*This post is published on behalf of Schaumburg Monarch Initiative.
We’ve all been there; you’re in the garden center and simply overwhelmed by options. There are so many beautiful plants, separated into annuals and perennials, sun and shade! You ask yourself, “What will look good in my beds AND support the monarchs?” You squint at the plant tags to see if there’s any more information, and this one has a butterfly on it. No explanation of the small symbol, but it seems convincing, right?
Many nurseries and garden centers offer plants sold under a common name: zinnia, cosmos, hosta, and coneflower. It can be hard to tell which are native and which are not. Whether you are at a garden center or asking your landscaper to plant something new, there are two considerations:
- Is this plant native to my area?
- Will this plant support native bird and pollinator populations?
In order to answer either question, look for the scientific name of the plant. It might be found on the back of the plant tag. It will usually be in italics. For example: Echinacea purpurea (Purple Coneflower).
A process called binomial nomenclature (Latin for “two-name naming”) uses the genus and species names to identify plants and animals. Canis is the genus for Dogs. The plants we know of as Hostas are all in the Hosta genus. The species name is more specific: German Shepherd or Labrador Retriever—or Guacamole Hosta or Blue Angel Hosta.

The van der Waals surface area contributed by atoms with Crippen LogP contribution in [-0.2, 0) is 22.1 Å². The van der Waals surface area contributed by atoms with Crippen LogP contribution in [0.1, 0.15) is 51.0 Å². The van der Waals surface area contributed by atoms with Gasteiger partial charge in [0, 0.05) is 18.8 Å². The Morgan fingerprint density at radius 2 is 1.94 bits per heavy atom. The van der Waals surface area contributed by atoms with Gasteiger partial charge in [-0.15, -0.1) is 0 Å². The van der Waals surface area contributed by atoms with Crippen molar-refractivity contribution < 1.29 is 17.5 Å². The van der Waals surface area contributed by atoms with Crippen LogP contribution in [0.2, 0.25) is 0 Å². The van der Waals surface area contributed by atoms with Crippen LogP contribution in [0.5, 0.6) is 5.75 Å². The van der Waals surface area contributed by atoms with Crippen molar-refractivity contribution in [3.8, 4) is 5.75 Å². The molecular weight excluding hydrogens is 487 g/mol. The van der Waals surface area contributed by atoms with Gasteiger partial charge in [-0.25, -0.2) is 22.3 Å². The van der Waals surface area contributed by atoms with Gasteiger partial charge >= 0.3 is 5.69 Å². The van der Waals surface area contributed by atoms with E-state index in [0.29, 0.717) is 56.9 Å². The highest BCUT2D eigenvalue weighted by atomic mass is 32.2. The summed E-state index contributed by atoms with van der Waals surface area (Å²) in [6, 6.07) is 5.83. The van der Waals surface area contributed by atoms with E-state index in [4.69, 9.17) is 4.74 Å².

How to find native plants:
Once you have the scientific name (also called Latin name), you can look up the native plant lists at IllinoisWildflowers.info. If the plant is native, it’s usually a good choice to support native bird and pollinator populations.
But sometimes, there’s a third name after the species. This name will often be in quotes, such as Echinacea purpurea ‘Sombrero’. The quotation marks are an indicator that the species has been selectively bred for certain traits. We call these “cultivars”. Plants that are the same species as found in nature (no third name) are called “straight species”.
How to identify Cultivars species:
- Cultivars would have the variety name in quotes, such as Sporobolus heterolepis ‘Tara’, a dwarf variety of the native Prairie Dropseed.
- Scientific names may include a series of numbers and letters related to a patent. DOUBLE SCOOP™ Cranberry Coneflower is Echinacea x ‘Balscanery‘ USPP 24,769. This patent is held by Proven Winners.
- They may have trendy titles like Bubble Gum or a trademark symbol after their common name.
- Hybrids (selective breeding that involves mixing the genes of two different species) might have an x in their name, such as Rosa x ‘Radrazz’, which we know as Knock Out Roses.
- Straight species will be labeled with just the genus and species for the scientific name, with nothing in quotes. E.g. Asclepias verticillata
If you are hiring a Landscaper to install plants for you, ask for the scientific name of all plants being brought in for your design. Look for varieties in quotes and ask if native straight species can be substituted for the cultivars or nativars. Ask if they can denote which are purely native.
Doug Tallamy, entomologist at the University of North Carolina and author of Homegrown National Park, shared that there are multiple ways that selective breeding of plants can change how birds and insects interact with them.
Some common traits found in cultivars are:
· Double blossom/More Flowers
· Change leaf color/variegation
· Increased fruit size
Dwarf varieties typically have low to no impact on pollinator health, meaning that they are just fine to add to your garden.